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The Journal Gazette

  • Associated Press Ukrainian President Petro Poroshenko, left, greets people gathered Saturday to support independent Ukrainian church near the St. Sophia Cathedral in Kiev, Ukraine.

Sunday, December 16, 2018 1:00 am

Ukraine creates new Orthodox church

Priests vote for split from Russia, fanning flames

Associated Press

KIEV, Ukraine – Ukrainian Orthodox leaders on Saturday approved the creation of a unified church independent of the Moscow Patriarchate and elected a leader to head that new church – a move that could exponentially raise tensions with neighboring Russia.

The vote, held at a closed-door synod in Kiev's St. Sophia Cathedral, is the latest in a series of confrontations between Ukraine and authorities in Russia, including President Vladimir Putin's government. Ahead of the vote, the Russian Orthodox Church called on the United Nations, the leaders of Germany and France, the pope and other spiritual leaders to protect Orthodox believers in Ukraine.

The leader of the new autocephalous Ukrainian Orthodox Church will be Metropolitan Epiphanius, a 39-year-old bishop from the Kiev Patriarchate.

“God heard our appeals and gave us this anticipated unity,” Epiphanius told a crowd of thousands who gathered outside the cathedral Saturday to hear the news. He stressed that the new church's doors would be open to all, and encouraged Ukrainians to rally behind it.

Still spiritual leaders attending Saturday's synod couched their efforts to create an independent church in patriotic rhetoric. Father Sergei Dmitriev said – given Ukraine's ongoing conflicts with Russia – “we should have our own church, not an agent of the Kremlin in Ukraine.”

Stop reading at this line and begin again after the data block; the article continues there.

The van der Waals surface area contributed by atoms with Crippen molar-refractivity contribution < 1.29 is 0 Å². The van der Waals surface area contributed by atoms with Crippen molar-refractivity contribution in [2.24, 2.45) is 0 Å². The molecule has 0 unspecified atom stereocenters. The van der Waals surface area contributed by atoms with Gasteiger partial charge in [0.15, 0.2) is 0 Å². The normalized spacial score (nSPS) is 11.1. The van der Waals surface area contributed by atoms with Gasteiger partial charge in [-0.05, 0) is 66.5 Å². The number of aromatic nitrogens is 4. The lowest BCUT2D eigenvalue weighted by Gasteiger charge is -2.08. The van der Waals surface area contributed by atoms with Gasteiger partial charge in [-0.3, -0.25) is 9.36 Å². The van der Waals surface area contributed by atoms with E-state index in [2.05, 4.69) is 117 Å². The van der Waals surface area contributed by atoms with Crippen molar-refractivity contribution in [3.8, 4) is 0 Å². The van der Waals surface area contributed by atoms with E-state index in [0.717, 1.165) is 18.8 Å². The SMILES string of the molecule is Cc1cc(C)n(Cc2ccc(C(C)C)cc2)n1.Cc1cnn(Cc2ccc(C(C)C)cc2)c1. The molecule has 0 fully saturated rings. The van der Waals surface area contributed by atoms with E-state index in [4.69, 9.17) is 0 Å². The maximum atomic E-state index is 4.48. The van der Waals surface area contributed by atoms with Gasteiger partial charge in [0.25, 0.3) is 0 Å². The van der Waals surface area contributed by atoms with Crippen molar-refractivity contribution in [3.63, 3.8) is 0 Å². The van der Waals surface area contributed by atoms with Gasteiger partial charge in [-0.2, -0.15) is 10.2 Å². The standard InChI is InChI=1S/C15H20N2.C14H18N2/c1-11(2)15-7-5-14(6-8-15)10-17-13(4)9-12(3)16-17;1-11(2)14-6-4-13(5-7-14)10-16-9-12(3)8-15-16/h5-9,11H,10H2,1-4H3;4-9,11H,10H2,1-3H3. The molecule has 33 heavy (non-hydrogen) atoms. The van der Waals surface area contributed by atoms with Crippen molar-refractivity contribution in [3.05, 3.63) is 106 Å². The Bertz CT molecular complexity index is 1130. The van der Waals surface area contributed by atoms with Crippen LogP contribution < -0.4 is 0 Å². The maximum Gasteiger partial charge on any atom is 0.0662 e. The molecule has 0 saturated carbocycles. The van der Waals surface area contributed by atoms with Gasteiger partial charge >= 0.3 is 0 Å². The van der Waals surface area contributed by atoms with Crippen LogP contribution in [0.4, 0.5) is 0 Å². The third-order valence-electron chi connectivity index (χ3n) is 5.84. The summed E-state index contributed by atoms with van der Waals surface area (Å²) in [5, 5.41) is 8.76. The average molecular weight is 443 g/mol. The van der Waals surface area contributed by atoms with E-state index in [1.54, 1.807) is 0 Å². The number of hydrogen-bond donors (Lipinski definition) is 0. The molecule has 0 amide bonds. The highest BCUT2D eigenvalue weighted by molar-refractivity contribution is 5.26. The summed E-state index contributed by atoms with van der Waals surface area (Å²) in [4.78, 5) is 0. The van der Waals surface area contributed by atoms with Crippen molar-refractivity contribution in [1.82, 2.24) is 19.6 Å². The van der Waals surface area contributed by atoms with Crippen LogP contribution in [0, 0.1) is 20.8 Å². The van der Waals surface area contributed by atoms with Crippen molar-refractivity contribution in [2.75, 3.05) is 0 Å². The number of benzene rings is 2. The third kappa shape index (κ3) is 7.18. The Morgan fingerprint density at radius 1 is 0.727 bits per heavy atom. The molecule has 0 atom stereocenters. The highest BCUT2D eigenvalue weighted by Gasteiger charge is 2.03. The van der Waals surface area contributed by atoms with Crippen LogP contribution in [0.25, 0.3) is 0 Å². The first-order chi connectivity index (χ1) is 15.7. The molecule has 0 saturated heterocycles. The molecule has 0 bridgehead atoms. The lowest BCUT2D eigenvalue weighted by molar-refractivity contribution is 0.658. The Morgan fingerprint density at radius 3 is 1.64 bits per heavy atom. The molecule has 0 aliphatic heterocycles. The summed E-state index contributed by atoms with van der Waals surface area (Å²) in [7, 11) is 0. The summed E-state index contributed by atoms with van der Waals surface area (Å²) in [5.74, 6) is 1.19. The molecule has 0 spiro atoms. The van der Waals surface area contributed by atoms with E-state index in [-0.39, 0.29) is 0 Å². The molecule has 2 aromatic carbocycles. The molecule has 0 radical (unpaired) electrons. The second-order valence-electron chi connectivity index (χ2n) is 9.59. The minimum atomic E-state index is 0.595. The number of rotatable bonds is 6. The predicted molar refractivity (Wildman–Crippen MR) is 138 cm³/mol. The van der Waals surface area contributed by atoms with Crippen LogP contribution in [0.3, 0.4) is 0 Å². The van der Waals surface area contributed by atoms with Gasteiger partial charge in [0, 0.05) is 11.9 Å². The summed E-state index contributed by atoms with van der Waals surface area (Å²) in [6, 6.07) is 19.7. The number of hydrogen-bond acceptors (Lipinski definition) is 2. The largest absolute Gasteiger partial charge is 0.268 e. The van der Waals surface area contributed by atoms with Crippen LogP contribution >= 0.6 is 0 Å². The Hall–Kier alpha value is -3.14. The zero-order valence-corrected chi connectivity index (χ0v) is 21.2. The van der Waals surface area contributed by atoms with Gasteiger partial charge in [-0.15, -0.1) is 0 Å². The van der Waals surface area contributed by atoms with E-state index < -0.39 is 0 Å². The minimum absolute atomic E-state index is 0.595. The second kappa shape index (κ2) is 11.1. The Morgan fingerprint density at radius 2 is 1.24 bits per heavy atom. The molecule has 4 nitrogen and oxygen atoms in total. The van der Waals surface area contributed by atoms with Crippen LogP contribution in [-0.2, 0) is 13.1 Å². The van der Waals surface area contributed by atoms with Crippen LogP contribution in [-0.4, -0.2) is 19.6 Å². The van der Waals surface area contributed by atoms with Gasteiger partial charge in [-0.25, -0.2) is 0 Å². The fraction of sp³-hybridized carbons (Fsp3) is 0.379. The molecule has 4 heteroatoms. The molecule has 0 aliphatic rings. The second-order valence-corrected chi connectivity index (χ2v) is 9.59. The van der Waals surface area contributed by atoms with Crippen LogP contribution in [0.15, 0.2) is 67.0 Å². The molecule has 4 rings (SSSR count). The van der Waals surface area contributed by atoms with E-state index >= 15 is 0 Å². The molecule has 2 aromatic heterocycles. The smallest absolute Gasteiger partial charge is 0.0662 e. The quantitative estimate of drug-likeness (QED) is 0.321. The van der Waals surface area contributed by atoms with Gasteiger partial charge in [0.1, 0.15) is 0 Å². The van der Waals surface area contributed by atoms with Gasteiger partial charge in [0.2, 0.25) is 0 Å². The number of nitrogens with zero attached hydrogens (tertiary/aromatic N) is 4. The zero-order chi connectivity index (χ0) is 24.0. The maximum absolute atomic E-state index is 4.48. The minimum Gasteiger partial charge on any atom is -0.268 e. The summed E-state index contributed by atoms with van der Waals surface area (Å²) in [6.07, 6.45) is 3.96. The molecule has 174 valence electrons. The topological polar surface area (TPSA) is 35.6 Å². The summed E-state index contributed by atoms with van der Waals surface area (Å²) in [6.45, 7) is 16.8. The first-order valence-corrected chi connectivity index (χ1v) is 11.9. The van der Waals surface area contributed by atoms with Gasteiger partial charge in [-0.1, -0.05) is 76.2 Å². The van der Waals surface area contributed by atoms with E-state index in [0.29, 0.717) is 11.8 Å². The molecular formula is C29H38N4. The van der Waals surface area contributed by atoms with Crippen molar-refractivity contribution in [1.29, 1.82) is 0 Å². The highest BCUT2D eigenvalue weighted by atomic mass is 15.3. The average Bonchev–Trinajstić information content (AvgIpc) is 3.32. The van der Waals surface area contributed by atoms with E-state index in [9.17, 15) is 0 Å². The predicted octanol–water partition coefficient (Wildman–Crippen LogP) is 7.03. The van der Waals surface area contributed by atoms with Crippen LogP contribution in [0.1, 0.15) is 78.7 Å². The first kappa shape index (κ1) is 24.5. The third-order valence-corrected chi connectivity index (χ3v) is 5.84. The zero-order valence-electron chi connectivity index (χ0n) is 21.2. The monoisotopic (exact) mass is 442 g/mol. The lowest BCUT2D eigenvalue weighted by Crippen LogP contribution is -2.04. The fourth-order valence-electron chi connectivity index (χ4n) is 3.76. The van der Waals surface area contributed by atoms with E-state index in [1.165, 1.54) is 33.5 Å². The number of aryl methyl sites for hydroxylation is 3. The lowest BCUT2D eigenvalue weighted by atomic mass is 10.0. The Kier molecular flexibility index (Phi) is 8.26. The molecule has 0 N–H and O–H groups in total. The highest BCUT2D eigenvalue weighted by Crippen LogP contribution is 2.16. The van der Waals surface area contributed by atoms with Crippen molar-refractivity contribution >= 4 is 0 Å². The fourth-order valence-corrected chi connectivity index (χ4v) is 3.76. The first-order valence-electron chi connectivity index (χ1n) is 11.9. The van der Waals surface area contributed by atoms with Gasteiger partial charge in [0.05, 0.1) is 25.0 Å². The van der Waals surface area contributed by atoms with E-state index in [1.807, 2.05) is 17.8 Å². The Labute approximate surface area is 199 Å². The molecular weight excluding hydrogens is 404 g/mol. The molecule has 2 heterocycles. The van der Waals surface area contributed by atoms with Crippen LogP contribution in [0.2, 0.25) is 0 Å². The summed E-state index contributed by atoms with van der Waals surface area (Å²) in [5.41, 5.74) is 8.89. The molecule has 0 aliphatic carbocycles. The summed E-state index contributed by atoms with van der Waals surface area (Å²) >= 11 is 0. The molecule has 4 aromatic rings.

Ukrainian President Petro Poroshenko, who has made the creation of a new church a key campaign issue, attended the synod as a non-voting observer.

“Ukraine was not, is not, and will not be the canonical territory of the Russian church,” Poroshenko told the gathering, adding that creating an independent Ukrainian Orthodox Church was now a matter of national security.

“This is a question of Ukrainian statehood,” Poroshenko said. “We are seizing spiritual independence, which can be likened to political independence. We are breaking the chains that tie us to the (Russian) empire.”

Representatives of Ukraine's three Orthodox Churches attended the synod, but only two from the branch loyal to Moscow showed up. One Russian bishop on Saturday compared those two representatives of the Moscow-backed church to Judas.

The newly formed community is expected to receive independence from the Ecumenical Patriarchate of Constantinople, the Istanbul-based institution considered the so-called “first among equals” of leaders of the world's Orthodox Churches.

Since the late 1600s, the Orthodox Church in Ukraine had been a wing of the Russian Orthodox Church rather than being ecclesiastically independent. Many Ukrainians, however, resented the implication that Ukraine was a vassal of Russia.

The move Saturday raises deep concerns about what will happen to the approximately 12,000 churches in Ukraine that were under the Moscow Patriarchate.